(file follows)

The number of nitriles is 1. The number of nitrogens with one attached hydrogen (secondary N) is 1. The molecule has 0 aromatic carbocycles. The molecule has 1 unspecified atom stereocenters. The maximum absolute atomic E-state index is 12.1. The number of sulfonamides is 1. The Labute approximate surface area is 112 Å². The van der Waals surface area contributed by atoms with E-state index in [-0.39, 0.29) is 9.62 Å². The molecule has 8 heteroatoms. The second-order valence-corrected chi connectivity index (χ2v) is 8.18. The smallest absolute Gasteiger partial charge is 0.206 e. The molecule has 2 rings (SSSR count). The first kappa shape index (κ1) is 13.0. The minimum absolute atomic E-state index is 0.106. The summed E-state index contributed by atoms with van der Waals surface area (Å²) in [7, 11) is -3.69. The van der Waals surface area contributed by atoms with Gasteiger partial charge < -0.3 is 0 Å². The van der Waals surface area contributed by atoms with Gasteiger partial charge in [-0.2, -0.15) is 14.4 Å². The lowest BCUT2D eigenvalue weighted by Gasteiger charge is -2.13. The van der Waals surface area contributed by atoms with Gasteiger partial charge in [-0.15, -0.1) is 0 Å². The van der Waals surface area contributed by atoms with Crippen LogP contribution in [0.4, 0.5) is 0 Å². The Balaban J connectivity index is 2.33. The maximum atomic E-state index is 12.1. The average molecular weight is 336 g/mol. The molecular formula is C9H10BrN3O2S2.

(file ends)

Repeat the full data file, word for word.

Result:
The number of nitriles is 1. The number of nitrogens with one attached hydrogen (secondary N) is 1. The molecule has 0 aromatic carbocycles. The molecule has 1 unspecified atom stereocenters. The maximum absolute atomic E-state index is 12.1. The number of sulfonamides is 1. The Labute approximate surface area is 112 Å². The van der Waals surface area contributed by atoms with E-state index in [-0.39, 0.29) is 9.62 Å². The molecule has 8 heteroatoms. The second-order valence-corrected chi connectivity index (χ2v) is 8.18. The smallest absolute Gasteiger partial charge is 0.206 e. The molecule has 2 rings (SSSR count). The first kappa shape index (κ1) is 13.0. The minimum absolute atomic E-state index is 0.106. The summed E-state index contributed by atoms with van der Waals surface area (Å²) in [7, 11) is -3.69. The van der Waals surface area contributed by atoms with Gasteiger partial charge < -0.3 is 0 Å². The van der Waals surface area contributed by atoms with Gasteiger partial charge in [-0.2, -0.15) is 14.4 Å². The lowest BCUT2D eigenvalue weighted by Gasteiger charge is -2.13. The van der Waals surface area contributed by atoms with Gasteiger partial charge in [-0.15, -0.1) is 0 Å². The van der Waals surface area contributed by atoms with Crippen LogP contribution in [0.4, 0.5) is 0 Å². The Balaban J connectivity index is 2.33. The maximum atomic E-state index is 12.1. The average molecular weight is 336 g/mol. The molecular formula is C9H10BrN3O2S2.